KW: If it’s a new negative, it takes me about an hour. I just love getting the first print. I still get goose bumps when I see the image come up. It’s magic.
JK: Do you then put prints up on the wall and walk around them for a while?
KW: Yes. There are two different prints that I need to do: contact 8x10s, and enlarged 20x24s. I see them differently, and they print differently. I find the bigger print easier to make. The smaller print is a little trickier to get what I want out of it. I’ll usually make the 8x10 first. That’s the best way to get to know the negative. My work doesn’t lend itself to exquisitely fine printing. With my work, it’s more getting the information off the negative. I’m not looking for the print quality to tell the story.
JK: But you don’t want the print quality to get in the way of the story.
KW: No, there’s a balance there. If I screw up, I can go back and reshoot. Watching Brett print was phenomenal. How he could see, and how he could pick something out and then watching him print it. When he stopped using the big cameras and went to the small cameras, he changed his approach to exposure and began to bracket. I remember seeing him sitting there with a Rollei: bam, bam, bam. I asked him, “What are you doing, Brett?” He looked up and said: “Film’s cheap. Somewhere on the roll there’s one good image.”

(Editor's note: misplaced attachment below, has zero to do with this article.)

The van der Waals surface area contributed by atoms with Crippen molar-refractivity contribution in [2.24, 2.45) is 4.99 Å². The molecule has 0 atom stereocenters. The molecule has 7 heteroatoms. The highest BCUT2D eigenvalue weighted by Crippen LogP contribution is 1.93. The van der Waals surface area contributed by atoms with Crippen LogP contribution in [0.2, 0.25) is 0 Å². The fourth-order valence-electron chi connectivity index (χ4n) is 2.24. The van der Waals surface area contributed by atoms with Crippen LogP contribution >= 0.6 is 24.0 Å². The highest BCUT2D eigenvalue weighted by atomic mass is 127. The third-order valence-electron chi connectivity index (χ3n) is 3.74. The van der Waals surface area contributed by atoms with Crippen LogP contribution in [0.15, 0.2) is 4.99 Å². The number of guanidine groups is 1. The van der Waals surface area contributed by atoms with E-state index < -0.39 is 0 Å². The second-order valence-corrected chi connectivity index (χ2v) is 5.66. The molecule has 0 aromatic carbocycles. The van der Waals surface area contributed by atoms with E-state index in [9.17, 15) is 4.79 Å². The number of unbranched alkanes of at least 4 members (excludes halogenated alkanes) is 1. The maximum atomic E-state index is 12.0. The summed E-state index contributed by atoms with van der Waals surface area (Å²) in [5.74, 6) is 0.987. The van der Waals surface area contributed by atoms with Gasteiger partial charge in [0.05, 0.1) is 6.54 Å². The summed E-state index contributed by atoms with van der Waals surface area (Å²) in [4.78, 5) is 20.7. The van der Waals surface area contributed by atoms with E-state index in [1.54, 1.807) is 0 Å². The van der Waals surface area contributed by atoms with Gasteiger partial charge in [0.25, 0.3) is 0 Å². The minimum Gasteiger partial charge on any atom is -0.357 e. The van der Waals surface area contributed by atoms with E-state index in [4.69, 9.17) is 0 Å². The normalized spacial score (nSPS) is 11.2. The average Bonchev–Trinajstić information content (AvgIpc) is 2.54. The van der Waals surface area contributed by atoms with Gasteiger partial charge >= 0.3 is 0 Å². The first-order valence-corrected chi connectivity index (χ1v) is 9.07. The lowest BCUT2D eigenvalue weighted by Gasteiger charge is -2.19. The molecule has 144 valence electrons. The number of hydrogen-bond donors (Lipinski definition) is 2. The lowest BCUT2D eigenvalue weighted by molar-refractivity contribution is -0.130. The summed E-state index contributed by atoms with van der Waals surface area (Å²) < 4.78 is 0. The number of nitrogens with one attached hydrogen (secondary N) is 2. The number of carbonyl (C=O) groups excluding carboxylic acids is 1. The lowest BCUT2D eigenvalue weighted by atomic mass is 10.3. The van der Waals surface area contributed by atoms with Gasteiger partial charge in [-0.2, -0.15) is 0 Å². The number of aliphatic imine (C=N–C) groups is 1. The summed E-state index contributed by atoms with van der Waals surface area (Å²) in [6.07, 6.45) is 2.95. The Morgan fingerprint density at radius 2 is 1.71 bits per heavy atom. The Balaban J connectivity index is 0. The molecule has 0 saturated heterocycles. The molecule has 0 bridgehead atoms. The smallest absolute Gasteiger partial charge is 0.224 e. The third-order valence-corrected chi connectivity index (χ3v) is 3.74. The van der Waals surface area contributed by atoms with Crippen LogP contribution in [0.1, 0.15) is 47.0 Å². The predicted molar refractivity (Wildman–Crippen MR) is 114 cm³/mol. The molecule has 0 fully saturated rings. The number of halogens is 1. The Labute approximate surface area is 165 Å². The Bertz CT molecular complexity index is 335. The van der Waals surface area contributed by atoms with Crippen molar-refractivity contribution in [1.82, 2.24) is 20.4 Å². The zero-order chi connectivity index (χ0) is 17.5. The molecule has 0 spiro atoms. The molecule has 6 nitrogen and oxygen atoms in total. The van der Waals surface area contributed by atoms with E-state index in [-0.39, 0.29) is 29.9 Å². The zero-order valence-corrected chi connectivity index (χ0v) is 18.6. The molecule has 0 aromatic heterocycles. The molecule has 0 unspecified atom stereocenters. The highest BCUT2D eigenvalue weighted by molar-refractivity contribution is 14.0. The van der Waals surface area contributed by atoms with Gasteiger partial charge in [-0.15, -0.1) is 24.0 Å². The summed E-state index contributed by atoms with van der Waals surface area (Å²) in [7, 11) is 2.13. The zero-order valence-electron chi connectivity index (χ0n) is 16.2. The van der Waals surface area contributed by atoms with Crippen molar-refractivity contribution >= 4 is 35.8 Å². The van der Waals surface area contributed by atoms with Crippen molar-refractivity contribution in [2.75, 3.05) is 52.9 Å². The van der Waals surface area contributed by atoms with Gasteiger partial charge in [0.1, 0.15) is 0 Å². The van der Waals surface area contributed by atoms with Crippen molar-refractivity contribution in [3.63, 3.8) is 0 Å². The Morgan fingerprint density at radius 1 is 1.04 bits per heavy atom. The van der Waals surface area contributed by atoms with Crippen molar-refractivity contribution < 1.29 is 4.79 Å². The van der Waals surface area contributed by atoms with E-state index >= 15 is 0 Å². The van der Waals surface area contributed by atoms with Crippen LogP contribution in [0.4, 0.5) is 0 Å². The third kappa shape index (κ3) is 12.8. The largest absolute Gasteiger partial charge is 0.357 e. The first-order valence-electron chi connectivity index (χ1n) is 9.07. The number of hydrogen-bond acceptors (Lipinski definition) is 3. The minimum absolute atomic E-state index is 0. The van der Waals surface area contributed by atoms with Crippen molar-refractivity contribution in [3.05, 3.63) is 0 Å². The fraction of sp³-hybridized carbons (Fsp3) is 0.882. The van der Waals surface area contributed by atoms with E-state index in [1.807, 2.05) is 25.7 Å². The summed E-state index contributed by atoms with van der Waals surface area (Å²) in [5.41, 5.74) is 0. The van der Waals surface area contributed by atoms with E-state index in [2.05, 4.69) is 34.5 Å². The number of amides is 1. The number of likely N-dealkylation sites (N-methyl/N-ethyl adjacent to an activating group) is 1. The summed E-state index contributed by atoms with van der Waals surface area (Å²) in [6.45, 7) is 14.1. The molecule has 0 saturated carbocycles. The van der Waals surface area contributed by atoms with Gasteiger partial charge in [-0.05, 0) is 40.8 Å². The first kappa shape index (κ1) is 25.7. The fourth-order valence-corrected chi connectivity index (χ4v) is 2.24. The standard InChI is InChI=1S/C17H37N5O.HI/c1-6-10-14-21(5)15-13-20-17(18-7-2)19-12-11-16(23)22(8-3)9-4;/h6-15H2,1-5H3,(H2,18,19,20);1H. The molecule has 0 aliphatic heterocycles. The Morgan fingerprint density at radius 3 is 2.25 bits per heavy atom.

JK: You ever run out of ideas?
KW: There are times when it just stops. It’s like writer’s block. Everything I think of is no good. It always comes back, though.
JK: You’ve been though it enough that you know it will came back?
KW: Yes. It’s aggravating when it happens, but fighting it makes it worse. To do the work that I do takes a long time, and somewhere about the middle, you can start asking yourself, “What the hell am I doing?” It’s important to run through that to get to the other side.